HP OpenVMS Systems

C Programming Language
Content starts here Compaq C

Compaq C
Language Reference Manual

Previous Contents Index

4.6.1 Declaring void Pointers

A void pointer is a pointer without a specified data type to describe the object to which it points. In effect, it is a generic pointer. (Before the ANSI C standard, char * was used to define generic pointers; this practice is now discouraged by the ANSI standard because it is less portable.)

A pointer to any type can be assigned to a void pointer without a cast, and vice versa. See Section 6.4.6 for more information on the cast operation. The following statements show how a void pointer can be assigned to other typed pointers, without explicit casts:

float *float_pointer;
void  *void_pointer;
float_pointer = void_pointer;
                                        /*    or,      */
void_pointer  = float_pointer;

A void pointer is often used in function calls, function arguments, or function prototypes when a parameter or return value is a pointer of an unknown type. Consider the following example, where a void pointer is used as a generic return value:

void *memcpy (void *s1, const void *s2, size_t n);
   void  *generic_pointer;
/* The function return value can be a pointer to many types. */

generic_pointer = func_returning_pointer( arg1, arg2, arg3 );
/*  size_t is a defined type                                 */

See Section 5.3 for further information about using void in function declarations.

4.6.2 Initializing Pointers

The pointer object can be initialized with a single expression. For example:

int i = 10;
int *p = &i;  /*  p is a pointer to int, initialized */
              /*  as holding the address of i        */

Without an initializer, the values of static and extern pointers are automatically initialized to null pointers (pointers to memory location 0).

The following declaration defines p with type pointer to char , and initializes p to point to an object of type array of char with length 4, whose elements are initialized by a character string literal. (The null character is the fourth member of the array.) If an attempt is made to use p to modify the contents of the array, the behavior is undefined.

char *p =  "abc";

4.7 Declaring Arrays

Arrays are declared with the bracket punctuators [ ], as shown in the following syntax:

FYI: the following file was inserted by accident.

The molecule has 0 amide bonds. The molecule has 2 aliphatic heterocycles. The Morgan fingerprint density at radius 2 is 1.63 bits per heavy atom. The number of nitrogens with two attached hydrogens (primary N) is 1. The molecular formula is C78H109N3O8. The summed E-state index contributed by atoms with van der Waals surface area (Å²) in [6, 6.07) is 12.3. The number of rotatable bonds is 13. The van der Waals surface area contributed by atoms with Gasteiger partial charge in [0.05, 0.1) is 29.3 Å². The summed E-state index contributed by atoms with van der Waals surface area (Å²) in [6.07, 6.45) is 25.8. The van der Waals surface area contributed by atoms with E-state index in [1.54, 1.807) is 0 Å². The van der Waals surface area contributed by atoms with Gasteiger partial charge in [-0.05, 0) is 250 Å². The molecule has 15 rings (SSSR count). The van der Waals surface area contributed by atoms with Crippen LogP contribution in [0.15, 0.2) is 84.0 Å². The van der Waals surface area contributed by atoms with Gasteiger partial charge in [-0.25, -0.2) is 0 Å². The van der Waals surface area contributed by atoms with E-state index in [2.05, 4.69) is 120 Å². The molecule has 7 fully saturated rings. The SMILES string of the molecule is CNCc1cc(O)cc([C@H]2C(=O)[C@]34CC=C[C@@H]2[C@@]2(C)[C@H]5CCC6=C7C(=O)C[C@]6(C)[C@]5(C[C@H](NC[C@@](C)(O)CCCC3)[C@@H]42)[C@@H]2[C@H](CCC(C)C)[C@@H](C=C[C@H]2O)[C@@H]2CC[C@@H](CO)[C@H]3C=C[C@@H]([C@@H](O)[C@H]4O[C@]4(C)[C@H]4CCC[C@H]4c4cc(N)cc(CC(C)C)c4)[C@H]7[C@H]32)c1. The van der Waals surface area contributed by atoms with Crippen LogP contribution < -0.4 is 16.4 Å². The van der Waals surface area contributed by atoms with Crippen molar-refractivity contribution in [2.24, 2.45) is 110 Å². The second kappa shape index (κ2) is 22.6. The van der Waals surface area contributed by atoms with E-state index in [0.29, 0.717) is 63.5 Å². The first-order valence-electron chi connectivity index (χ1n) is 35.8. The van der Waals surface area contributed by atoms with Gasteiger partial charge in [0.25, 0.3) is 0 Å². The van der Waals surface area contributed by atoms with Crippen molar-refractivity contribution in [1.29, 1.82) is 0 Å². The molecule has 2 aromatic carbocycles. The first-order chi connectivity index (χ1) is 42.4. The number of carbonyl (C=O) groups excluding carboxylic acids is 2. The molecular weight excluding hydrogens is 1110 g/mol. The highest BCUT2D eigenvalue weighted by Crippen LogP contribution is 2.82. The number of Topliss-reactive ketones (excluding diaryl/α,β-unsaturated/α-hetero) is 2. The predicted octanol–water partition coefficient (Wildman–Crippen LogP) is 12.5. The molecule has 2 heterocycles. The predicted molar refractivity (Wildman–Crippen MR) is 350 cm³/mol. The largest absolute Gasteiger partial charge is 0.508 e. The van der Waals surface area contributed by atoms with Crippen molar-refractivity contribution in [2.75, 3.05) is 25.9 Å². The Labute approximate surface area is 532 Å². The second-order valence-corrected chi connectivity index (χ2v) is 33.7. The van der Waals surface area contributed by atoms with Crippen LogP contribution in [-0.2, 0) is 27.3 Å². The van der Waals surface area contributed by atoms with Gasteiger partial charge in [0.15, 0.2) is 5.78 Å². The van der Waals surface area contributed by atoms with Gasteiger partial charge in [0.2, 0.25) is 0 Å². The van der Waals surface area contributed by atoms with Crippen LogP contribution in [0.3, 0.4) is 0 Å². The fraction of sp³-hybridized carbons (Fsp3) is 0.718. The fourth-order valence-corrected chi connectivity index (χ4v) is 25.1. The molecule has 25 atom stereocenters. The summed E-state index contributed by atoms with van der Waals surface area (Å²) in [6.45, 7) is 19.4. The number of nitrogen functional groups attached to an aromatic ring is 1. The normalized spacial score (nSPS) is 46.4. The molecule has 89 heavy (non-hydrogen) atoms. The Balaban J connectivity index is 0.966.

storage-class-specifieropt type-specifier declarator [* or constant-expression-listopt]

The following example shows a declaration of a 10-element array of integers, a variable called table_one :

int table_one[10];

The type-specifier shows the data type of the elements. The elements of an array can be of any scalar or aggregate data type. The identifier table_one specifies the name of the array. The constant expression 10 gives the number of elements in a single dimension. Arrays in C are zero-based; that is, the first element of the array is identified with a 0 subscript, such as the one shown in the following example:

int x[5];
x[0] = 25; /* The first array element is assigned the value 25 */

The expression between the brackets in the declaration must be either the ( * ) punctuator or an integral constant expression with a value greater than zero.

If * is specified between the brackets, then the array type is a variable-length array type of unspecified size, which can be used only in declarations with function prototype scope.

If the size expression is an integer constant expression and the element type has a known constant size, the array type is not a variable-length array type. Otherwise, it is a variable-length array type. The size of each instance of a variable-length array type does not change during its lifetime. For more information on variable-length arrays, see Section 4.7.3.

Omitting the * or the constant expression creates an incomplete array declaration, which is useful in the following cases:

  • If the array is declared external and its storage is allocated by a definition in another place, you can omit the constant expression for convenience when the array name is declared, as in the following example: